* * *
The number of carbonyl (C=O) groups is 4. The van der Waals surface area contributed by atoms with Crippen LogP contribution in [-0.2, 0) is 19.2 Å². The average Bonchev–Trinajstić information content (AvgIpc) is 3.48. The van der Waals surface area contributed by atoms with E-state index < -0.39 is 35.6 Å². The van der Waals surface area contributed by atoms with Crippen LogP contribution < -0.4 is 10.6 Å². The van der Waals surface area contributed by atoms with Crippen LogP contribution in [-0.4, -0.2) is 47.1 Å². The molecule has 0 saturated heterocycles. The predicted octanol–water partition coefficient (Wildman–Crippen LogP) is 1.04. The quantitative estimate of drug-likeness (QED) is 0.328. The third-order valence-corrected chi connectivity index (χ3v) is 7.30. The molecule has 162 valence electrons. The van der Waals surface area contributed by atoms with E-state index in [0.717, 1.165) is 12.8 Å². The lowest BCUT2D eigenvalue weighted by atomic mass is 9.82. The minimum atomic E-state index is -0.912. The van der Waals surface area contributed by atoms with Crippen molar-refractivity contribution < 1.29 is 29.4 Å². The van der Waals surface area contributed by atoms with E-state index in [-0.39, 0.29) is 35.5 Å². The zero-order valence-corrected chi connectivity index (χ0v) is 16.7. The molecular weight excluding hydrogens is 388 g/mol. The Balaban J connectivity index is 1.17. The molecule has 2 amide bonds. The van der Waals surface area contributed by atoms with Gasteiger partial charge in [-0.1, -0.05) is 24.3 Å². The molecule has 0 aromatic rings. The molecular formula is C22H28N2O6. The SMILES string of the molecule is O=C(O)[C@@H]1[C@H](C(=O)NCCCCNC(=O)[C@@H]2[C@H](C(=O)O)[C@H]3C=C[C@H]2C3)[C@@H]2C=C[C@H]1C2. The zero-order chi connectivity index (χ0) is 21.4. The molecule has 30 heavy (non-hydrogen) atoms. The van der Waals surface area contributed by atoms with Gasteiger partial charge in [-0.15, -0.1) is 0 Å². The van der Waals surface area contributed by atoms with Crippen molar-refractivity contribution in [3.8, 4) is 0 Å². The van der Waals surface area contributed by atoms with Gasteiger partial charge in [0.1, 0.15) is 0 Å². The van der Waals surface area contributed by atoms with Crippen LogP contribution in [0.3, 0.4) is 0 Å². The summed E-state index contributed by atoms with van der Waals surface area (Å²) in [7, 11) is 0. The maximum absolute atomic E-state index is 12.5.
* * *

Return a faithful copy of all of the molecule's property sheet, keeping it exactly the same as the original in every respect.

The number of carbonyl (C=O) groups is 4. The van der Waals surface area contributed by atoms with Crippen LogP contribution in [-0.2, 0) is 19.2 Å². The average Bonchev–Trinajstić information content (AvgIpc) is 3.48. The van der Waals surface area contributed by atoms with E-state index < -0.39 is 35.6 Å². The van der Waals surface area contributed by atoms with Crippen LogP contribution < -0.4 is 10.6 Å². The van der Waals surface area contributed by atoms with Crippen LogP contribution in [-0.4, -0.2) is 47.1 Å². The molecule has 0 saturated heterocycles. The predicted octanol–water partition coefficient (Wildman–Crippen LogP) is 1.04. The quantitative estimate of drug-likeness (QED) is 0.328. The third-order valence-corrected chi connectivity index (χ3v) is 7.30. The molecule has 162 valence electrons. The van der Waals surface area contributed by atoms with E-state index in [0.717, 1.165) is 12.8 Å². The lowest BCUT2D eigenvalue weighted by atomic mass is 9.82. The minimum atomic E-state index is -0.912. The van der Waals surface area contributed by atoms with Crippen molar-refractivity contribution < 1.29 is 29.4 Å². The van der Waals surface area contributed by atoms with E-state index in [-0.39, 0.29) is 35.5 Å². The zero-order valence-corrected chi connectivity index (χ0v) is 16.7. The molecular weight excluding hydrogens is 388 g/mol. The Balaban J connectivity index is 1.17. The molecule has 2 amide bonds. The van der Waals surface area contributed by atoms with Gasteiger partial charge in [-0.1, -0.05) is 24.3 Å². The molecule has 0 aromatic rings. The molecular formula is C22H28N2O6. The SMILES string of the molecule is O=C(O)[C@@H]1[C@H](C(=O)NCCCCNC(=O)[C@@H]2[C@H](C(=O)O)[C@H]3C=C[C@H]2C3)[C@@H]2C=C[C@H]1C2. The zero-order chi connectivity index (χ0) is 21.4. The molecule has 30 heavy (non-hydrogen) atoms. The van der Waals surface area contributed by atoms with Gasteiger partial charge in [-0.15, -0.1) is 0 Å². The van der Waals surface area contributed by atoms with Crippen molar-refractivity contribution in [3.8, 4) is 0 Å². The van der Waals surface area contributed by atoms with Gasteiger partial charge in [0.1, 0.15) is 0 Å². The van der Waals surface area contributed by atoms with Crippen LogP contribution in [0.3, 0.4) is 0 Å². The summed E-state index contributed by atoms with van der Waals surface area (Å²) in [7, 11) is 0. The maximum absolute atomic E-state index is 12.5.